Comments on the All-Volunteer Military

My friend and former University of Chicago classmate sent the following comments on my All-Volunteer Force note. From 1989-93 Chris Jehn was the Assistant Secretary of Defense for Force Management and Personnel.

Warren–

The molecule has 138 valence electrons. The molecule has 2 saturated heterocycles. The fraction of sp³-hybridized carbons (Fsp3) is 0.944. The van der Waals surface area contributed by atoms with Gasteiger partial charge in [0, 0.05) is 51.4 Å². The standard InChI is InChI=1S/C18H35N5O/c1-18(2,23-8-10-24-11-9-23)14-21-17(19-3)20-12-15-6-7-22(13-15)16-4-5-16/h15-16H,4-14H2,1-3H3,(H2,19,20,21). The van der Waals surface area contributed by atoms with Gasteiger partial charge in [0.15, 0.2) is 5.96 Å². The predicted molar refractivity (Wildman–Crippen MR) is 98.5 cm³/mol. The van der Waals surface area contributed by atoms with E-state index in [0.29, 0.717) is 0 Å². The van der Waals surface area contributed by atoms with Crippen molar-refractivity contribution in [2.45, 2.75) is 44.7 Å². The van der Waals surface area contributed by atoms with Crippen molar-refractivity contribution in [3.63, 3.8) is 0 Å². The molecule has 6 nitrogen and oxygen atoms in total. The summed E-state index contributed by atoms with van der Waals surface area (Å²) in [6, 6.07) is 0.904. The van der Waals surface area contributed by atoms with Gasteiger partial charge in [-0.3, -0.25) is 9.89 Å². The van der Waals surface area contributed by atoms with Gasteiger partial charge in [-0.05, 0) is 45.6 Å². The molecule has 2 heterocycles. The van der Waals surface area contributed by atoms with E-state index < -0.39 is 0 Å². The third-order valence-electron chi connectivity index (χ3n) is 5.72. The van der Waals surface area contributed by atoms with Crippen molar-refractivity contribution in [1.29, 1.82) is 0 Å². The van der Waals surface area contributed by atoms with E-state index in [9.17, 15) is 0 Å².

I read with interest your recent essay on unintended consequences of ending conscription in the U.S. Having spent a large part of my career on issues surrounding implementation of the All-Volunteer Force. I was curious to learn what consequences you had in mind. I was disappointed to read, “the top 20-30 percent of income earners in the United States provide almost none of their sons and now daughters” to the military. Where did you hear this? It is a commonly held view of liberal critics of the military, but, like many persuasions of the left, it is not based on fact. (You could have looked it up. See Table 41 of the DoD population report at http://prhome.defense.gov/portals/52/Documents/POPREP/poprep2011/appendixb/b_41.html.) Using the only available data on the issue, census tract home of record for new enlisted recruits, DoD/CNA analysis shows that 18.5% of recruits in FY 2011 came from the top quintile of the income distribution. Adding new officers to the analysis (not possible since officers’ original home is not carried in their military records) would probably raise that percentage somewhat since virtually all new officers are college graduates. It is surprising to many to learn that the recruits each year are drawn more or less evenly from across income quintiles, but this has been true for 30 years now.